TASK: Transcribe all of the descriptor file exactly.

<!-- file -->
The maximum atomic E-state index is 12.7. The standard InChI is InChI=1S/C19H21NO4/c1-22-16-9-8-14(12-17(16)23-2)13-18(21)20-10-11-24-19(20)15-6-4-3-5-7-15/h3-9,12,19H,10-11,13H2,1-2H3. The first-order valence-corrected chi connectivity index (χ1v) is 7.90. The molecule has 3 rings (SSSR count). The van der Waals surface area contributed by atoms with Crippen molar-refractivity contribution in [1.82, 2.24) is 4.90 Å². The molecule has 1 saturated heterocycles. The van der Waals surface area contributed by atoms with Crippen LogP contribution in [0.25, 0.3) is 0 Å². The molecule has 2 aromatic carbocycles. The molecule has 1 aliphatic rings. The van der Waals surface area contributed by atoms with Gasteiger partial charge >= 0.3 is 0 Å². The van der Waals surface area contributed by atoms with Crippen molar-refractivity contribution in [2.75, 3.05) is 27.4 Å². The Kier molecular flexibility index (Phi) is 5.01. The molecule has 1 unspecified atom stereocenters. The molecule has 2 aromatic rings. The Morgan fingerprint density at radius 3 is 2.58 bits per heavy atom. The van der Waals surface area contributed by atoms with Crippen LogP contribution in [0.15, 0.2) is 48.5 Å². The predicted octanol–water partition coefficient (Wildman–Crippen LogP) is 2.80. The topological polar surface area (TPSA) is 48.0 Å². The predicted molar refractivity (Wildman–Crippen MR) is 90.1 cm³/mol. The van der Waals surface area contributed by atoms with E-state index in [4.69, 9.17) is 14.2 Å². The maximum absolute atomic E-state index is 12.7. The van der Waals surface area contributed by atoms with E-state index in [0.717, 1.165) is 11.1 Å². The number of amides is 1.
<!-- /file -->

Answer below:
The maximum atomic E-state index is 12.7. The standard InChI is InChI=1S/C19H21NO4/c1-22-16-9-8-14(12-17(16)23-2)13-18(21)20-10-11-24-19(20)15-6-4-3-5-7-15/h3-9,12,19H,10-11,13H2,1-2H3. The first-order valence-corrected chi connectivity index (χ1v) is 7.90. The molecule has 3 rings (SSSR count). The van der Waals surface area contributed by atoms with Crippen molar-refractivity contribution in [1.82, 2.24) is 4.90 Å². The molecule has 1 saturated heterocycles. The van der Waals surface area contributed by atoms with Crippen LogP contribution in [0.25, 0.3) is 0 Å². The molecule has 2 aromatic carbocycles. The molecule has 1 aliphatic rings. The van der Waals surface area contributed by atoms with Gasteiger partial charge >= 0.3 is 0 Å². The van der Waals surface area contributed by atoms with Crippen molar-refractivity contribution in [2.75, 3.05) is 27.4 Å². The Kier molecular flexibility index (Phi) is 5.01. The molecule has 1 unspecified atom stereocenters. The molecule has 2 aromatic rings. The Morgan fingerprint density at radius 3 is 2.58 bits per heavy atom. The van der Waals surface area contributed by atoms with Crippen LogP contribution in [0.15, 0.2) is 48.5 Å². The predicted octanol–water partition coefficient (Wildman–Crippen LogP) is 2.80. The topological polar surface area (TPSA) is 48.0 Å². The predicted molar refractivity (Wildman–Crippen MR) is 90.1 cm³/mol. The van der Waals surface area contributed by atoms with E-state index in [4.69, 9.17) is 14.2 Å². The maximum absolute atomic E-state index is 12.7. The van der Waals surface area contributed by atoms with E-state index in [0.717, 1.165) is 11.1 Å². The number of amides is 1.